The 2016 election, however, was something of an anomaly for blue-collar white people. Partly because Trump inspired so many non-college-educated white voters to turn out—and partly because African American turnout skidded so badly—white working-class voters declined less than usual in 2016 as a share of the electorate, States of Change concluded. But in 2018, as turnout surged among minority and younger voters, non-college-educated whites suffered a much sharper decline: Compared with 2014, they fell by 4 to 5 percentage points as a share of the total vote, according to both Catalist’s estimates and McDonald’s analysis of census figures. That’s about double their average decline from one presidential election to the next over the past quarter-century.
Ruy Teixeira, a veteran liberal analyst and a co-founder of States of Change, believes it’s likely that in 2020 the decline in blue-collar white people’s share of the total vote could again push toward the high end of recent experience, shrinking by as much as 3 percentage points, to just over 40 percent. “I think if we do have a high-turnout election that builds on the trends we saw in 2018, you might see the white non-college share decline significantly more than it did in 2016,” Teixeira says.
Those changes pose obvious problems for Trump in winning the national popular vote. But they also present a challenge for Democrats, because these shifts are not evenly distributed among the states. The electorate is not diversifying nearly as fast in the three Rust Belt states that Trump dislodged from the Blue Wall—Michigan, Pennsylvania, and Wisconsin. Those states, for years to come, will remain older and whiter than the nation overall, meaning that to win them, Democrats have to run better with older, whiter voters than they do in most places.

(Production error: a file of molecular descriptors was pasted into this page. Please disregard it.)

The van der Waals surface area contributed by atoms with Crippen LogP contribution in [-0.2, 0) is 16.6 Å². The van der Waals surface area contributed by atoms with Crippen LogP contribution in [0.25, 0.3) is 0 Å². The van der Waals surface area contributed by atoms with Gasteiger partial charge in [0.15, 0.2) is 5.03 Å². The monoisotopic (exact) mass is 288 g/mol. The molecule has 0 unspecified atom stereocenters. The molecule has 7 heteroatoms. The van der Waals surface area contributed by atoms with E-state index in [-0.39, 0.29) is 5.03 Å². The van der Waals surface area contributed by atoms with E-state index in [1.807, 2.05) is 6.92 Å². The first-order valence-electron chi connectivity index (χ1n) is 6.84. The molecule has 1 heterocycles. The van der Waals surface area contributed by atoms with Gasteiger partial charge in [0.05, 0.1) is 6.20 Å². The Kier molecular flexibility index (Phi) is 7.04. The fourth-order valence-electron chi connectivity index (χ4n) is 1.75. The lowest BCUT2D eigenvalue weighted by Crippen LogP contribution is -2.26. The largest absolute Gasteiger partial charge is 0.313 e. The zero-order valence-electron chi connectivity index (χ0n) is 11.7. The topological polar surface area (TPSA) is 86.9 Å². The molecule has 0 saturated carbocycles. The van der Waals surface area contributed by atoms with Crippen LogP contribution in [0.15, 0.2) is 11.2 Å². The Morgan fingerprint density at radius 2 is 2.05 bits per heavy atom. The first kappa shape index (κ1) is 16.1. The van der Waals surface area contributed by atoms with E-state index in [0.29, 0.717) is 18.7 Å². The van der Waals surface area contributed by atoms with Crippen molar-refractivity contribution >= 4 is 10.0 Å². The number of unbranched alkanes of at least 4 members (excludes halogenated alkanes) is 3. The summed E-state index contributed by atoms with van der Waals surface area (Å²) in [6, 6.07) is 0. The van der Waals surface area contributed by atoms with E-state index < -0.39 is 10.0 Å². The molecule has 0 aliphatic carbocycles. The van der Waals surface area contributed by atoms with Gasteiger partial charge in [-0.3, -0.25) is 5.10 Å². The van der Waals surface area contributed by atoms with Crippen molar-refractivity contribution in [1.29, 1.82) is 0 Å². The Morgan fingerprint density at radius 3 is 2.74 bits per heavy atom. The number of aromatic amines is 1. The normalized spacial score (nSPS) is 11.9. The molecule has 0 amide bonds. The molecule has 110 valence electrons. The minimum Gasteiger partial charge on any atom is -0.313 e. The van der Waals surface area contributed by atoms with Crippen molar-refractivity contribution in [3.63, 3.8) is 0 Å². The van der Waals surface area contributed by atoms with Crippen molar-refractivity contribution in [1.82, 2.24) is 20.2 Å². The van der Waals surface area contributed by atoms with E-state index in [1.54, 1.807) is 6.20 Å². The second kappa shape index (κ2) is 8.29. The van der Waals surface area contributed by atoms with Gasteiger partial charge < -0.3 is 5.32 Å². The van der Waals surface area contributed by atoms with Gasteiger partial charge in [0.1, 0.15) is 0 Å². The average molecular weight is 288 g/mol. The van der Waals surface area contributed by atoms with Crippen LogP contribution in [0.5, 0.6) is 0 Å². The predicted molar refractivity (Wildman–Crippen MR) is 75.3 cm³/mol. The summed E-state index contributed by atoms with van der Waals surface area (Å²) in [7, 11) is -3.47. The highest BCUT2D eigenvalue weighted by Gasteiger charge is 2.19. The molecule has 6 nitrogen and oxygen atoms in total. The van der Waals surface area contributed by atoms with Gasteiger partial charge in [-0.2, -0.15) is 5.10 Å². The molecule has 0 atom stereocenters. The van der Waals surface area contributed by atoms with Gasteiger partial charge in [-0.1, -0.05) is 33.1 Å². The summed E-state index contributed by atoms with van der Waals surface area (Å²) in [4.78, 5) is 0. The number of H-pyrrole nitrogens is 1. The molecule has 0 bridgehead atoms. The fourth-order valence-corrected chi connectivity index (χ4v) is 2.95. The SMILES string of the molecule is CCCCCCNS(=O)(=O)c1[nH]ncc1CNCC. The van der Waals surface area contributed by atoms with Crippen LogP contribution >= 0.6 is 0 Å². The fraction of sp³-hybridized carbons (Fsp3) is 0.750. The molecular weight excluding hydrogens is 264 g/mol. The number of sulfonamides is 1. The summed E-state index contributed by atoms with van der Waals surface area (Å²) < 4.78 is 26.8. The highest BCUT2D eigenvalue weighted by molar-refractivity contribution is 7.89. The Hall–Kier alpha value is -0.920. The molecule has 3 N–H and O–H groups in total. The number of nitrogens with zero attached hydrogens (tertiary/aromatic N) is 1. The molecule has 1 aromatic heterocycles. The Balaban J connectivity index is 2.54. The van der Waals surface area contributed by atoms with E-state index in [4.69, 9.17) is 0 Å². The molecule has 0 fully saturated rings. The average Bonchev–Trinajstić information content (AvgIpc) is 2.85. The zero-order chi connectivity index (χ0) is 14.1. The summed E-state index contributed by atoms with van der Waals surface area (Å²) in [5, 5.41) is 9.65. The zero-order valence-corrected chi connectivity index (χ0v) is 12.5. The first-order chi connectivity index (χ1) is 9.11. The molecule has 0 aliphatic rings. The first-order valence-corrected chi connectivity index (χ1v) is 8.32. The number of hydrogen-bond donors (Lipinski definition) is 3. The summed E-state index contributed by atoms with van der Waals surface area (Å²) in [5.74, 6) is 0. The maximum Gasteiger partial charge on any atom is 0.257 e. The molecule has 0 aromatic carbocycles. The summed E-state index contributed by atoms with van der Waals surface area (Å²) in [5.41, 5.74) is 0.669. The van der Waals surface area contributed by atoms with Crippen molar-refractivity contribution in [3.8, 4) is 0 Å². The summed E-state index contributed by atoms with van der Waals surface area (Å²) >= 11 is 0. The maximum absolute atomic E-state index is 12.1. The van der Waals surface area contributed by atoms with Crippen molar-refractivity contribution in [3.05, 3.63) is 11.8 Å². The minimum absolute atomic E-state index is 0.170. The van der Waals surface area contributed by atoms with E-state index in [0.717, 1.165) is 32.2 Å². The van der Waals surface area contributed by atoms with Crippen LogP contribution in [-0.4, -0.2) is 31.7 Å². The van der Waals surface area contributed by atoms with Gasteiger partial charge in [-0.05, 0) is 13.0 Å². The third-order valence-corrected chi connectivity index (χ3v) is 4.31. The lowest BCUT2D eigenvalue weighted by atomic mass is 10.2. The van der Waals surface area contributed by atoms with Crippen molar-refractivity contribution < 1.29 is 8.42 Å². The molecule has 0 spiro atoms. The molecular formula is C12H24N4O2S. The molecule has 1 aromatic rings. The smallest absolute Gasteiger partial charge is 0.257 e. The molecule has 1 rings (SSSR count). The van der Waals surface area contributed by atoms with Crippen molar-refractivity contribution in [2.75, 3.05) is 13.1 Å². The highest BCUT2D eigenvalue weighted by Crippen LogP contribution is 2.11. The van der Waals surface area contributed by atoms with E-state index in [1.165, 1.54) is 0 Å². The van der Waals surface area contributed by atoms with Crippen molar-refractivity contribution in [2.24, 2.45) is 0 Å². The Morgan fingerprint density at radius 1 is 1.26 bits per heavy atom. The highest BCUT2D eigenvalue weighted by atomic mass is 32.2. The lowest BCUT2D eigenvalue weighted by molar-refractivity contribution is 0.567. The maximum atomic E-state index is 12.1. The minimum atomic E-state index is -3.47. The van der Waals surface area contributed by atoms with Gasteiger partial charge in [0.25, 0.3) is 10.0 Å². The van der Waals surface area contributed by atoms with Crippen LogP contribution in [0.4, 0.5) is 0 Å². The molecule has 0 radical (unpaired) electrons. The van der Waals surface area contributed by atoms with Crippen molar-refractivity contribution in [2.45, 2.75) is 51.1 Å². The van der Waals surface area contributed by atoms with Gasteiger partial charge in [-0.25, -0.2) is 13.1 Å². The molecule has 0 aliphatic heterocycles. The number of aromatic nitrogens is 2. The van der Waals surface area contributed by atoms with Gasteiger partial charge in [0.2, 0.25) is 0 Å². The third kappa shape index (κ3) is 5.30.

And while the minority population is growing steadily in existing and emerging Sun Belt battlegrounds—such as Arizona, Florida, North Carolina, Georgia, and even Texas—Trump has demonstrated a formidable ability to offset that change by turning out older, rural, evangelical, and blue-collar white people in those places. In stark contrast to the national forecasts, Schwerin says Priorities USA projects that non-college-educated whites will represent a slightly larger share of the vote in the battleground states next time than they did in 2016.
Read: Democrats’ two roads to beating Trump
Unless and until Democrats can tip some of the potential Sun Belt battlegrounds, particularly Arizona, Florida, and North Carolina, the party can’t reach 270 Electoral College votes without recapturing some of the Rust Belt states least affected by demographic change.
Teixeira is one of many Democratic strategists who say the party’s top priority must remain regaining those Rust Belt states, because it cannot yet rely enough on the Sun Belt. “How can you possibly count on these states?” he says. “Democrats haven’t won Florida for a while. Arizona, they haven’t won in a million years. Georgia, Texas—are you kidding me? These are hard states. You cannot build a strategy around having to win those states.”